strongAndrew Doerfler, Beacon Staff/strong
In a Colombian city filled with negative perceptions about women, young artists have pushed back to illuminate the rich culture of Medellín mothers and daughters.
Photographs, drawings, and sculptures filled the Bill Bordy Theater Wednesday as four Colombian students brought their work to Medellín: Mujeres, the second Emerson College exhibition from Proyecto Boston Medellín. Led by Emerson writing professor Tamera Marko and her husband Jota Samper, the project is a collaboration between Emerson and the Universidad Nacional de Colombia at Medillín that promotes bringing art — and artists — across borders.
Marko said that the goal of the project is to overcome what she calls double displacement: when an artist’s work is shown in another country, but the artist cannot come along to tell the art’s story. By using essays and documentaries to draw in the attention of the U.S. embassy, the artists managed to get visas and show their work personally in Boston.
At Wednesday’s exhibition, the four artists, all young women, explored different facets of Colombian femininity. Leidy Vanessa Vahos focused on her own family in emI Am My Mother But a Better Version/em, while Natalia Giraldo Giraldo’s emPray For Her/em examined another mother, the Virgin Mary, through crumbling salt sculptures. Maria Cecilia Cardona’s photographs depicted women posed as characters that Cardona created based on the subjects’ personal passions. Tatiana de los Ríos Gaviria’s work explored her and others’ idea of home.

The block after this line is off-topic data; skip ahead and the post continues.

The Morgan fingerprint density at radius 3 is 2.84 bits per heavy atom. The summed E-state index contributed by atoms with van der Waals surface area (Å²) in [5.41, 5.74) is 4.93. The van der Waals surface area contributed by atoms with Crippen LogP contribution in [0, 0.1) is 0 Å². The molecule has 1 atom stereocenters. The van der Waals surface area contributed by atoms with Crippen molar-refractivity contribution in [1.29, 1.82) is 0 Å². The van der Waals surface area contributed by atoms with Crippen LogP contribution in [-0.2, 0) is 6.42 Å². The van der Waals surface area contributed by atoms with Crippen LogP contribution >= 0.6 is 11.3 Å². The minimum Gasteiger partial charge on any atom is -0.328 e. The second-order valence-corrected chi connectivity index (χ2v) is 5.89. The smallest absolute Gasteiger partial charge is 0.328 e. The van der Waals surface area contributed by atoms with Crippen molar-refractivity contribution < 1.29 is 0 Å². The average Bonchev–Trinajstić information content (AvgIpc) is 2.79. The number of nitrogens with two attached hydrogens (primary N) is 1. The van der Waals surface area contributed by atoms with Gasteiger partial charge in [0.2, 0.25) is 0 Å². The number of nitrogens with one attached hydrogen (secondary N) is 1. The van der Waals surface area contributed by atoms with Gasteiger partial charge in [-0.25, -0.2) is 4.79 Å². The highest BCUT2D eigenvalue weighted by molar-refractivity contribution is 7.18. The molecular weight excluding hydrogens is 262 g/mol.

[caption id=attachment_381384 align=aligncenter width=293 caption=The audience views Marko’s multimedia presentation. The exhibition also featured a live webchat with artists and scholars in Colombia. Courtney Tharp/Beacon Staff]a href=http://berkeleybeacon.com/wp-content/uploads/2011/10/DSC_1041.jpgimg class=size-full wp-image-3813846 title=DSC_1041 src=http://berkeleybeacon.com/wp-content/uploads/2011/10/DSC_1041.jpg alt= width=293 height=400 //a[/caption]
But the artists also try to extend their message beyond the art itself. By uploading their artwork and writing to the web, Marko said, they aim to rise above the many negatives stories that currently appear when one searches online about women in Medellín.
“[Students] are especially important because you’re all super savvy at communicating in social media and making that transcend borders,” said Marko. “There was nothing like it [when I was younger].”
Other convergences of art and technology featured heavily at Wednesday’s event. Most prominently, a live webchat projected on a large screen connected the Bill Bordy to students and scholars in Colombia. Scholars, school faculty, and young artists chatted across the equator, praising the opportunities that Proyecto Boston-Medellín affords.
“It’s essential because of the many locales,” said Samper. “Technology is the only thing that keeps us together. It’s as necessary as air to keep the project together.”
Indeed, communication was vital to the success of their artwork. Most of the artists conducted extensive interviews with women who had endured violence in order to best relay their stories to an unfamiliar audience. Cardona said she was surprised by their positive approach to life.
“They’re strong; they’re happy,” she said in Spanish through a translator. “Sometimes they don’t realize how strong and beautiful they are.”
emDoerfler can be reached at firstname.lastname@example.org. Follow him on Twitter @adoerfler./em